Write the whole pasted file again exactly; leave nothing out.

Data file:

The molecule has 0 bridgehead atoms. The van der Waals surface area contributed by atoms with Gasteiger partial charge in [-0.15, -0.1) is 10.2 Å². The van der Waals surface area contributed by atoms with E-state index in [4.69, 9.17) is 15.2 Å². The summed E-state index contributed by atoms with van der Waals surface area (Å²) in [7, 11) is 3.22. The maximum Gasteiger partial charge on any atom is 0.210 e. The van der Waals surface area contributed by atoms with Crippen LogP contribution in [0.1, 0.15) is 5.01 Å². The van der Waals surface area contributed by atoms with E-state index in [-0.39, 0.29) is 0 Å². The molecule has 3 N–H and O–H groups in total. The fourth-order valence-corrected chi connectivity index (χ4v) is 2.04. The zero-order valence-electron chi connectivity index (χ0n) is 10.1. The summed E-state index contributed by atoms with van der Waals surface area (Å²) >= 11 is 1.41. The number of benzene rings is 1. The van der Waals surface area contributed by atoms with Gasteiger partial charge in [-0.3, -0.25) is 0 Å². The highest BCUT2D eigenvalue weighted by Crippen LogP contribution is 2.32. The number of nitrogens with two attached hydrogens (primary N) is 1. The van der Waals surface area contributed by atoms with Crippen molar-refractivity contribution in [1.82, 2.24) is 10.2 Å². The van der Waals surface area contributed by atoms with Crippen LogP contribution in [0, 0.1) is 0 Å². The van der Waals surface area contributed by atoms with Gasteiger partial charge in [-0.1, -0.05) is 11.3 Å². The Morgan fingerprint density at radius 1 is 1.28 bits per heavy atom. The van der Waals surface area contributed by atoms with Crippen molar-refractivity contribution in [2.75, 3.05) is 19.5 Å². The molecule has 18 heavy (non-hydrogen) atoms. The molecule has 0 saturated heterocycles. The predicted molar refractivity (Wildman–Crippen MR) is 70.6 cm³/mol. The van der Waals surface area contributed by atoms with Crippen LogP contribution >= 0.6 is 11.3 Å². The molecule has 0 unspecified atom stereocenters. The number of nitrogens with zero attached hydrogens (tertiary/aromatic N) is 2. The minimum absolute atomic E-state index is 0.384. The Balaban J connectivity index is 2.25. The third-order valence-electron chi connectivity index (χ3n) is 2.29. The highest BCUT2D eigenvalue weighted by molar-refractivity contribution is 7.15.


The molecule has 0 bridgehead atoms. The van der Waals surface area contributed by atoms with Gasteiger partial charge in [-0.15, -0.1) is 10.2 Å². The van der Waals surface area contributed by atoms with E-state index in [4.69, 9.17) is 15.2 Å². The summed E-state index contributed by atoms with van der Waals surface area (Å²) in [7, 11) is 3.22. The maximum Gasteiger partial charge on any atom is 0.210 e. The van der Waals surface area contributed by atoms with Crippen LogP contribution in [0.1, 0.15) is 5.01 Å². The van der Waals surface area contributed by atoms with E-state index in [-0.39, 0.29) is 0 Å². The molecule has 3 N–H and O–H groups in total. The fourth-order valence-corrected chi connectivity index (χ4v) is 2.04. The zero-order valence-electron chi connectivity index (χ0n) is 10.1. The summed E-state index contributed by atoms with van der Waals surface area (Å²) >= 11 is 1.41. The number of benzene rings is 1. The van der Waals surface area contributed by atoms with Gasteiger partial charge in [-0.3, -0.25) is 0 Å². The highest BCUT2D eigenvalue weighted by Crippen LogP contribution is 2.32. The number of nitrogens with two attached hydrogens (primary N) is 1. The van der Waals surface area contributed by atoms with Crippen molar-refractivity contribution in [1.82, 2.24) is 10.2 Å². The van der Waals surface area contributed by atoms with Crippen LogP contribution in [0, 0.1) is 0 Å². The van der Waals surface area contributed by atoms with Gasteiger partial charge in [-0.1, -0.05) is 11.3 Å². The Morgan fingerprint density at radius 1 is 1.28 bits per heavy atom. The van der Waals surface area contributed by atoms with Crippen molar-refractivity contribution in [2.75, 3.05) is 19.5 Å². The molecule has 18 heavy (non-hydrogen) atoms. The molecule has 0 saturated heterocycles. The predicted molar refractivity (Wildman–Crippen MR) is 70.6 cm³/mol. The van der Waals surface area contributed by atoms with Crippen LogP contribution >= 0.6 is 11.3 Å². The molecule has 0 unspecified atom stereocenters. The number of nitrogens with zero attached hydrogens (tertiary/aromatic N) is 2. The minimum absolute atomic E-state index is 0.384. The Balaban J connectivity index is 2.25. The third-order valence-electron chi connectivity index (χ3n) is 2.29. The highest BCUT2D eigenvalue weighted by molar-refractivity contribution is 7.15.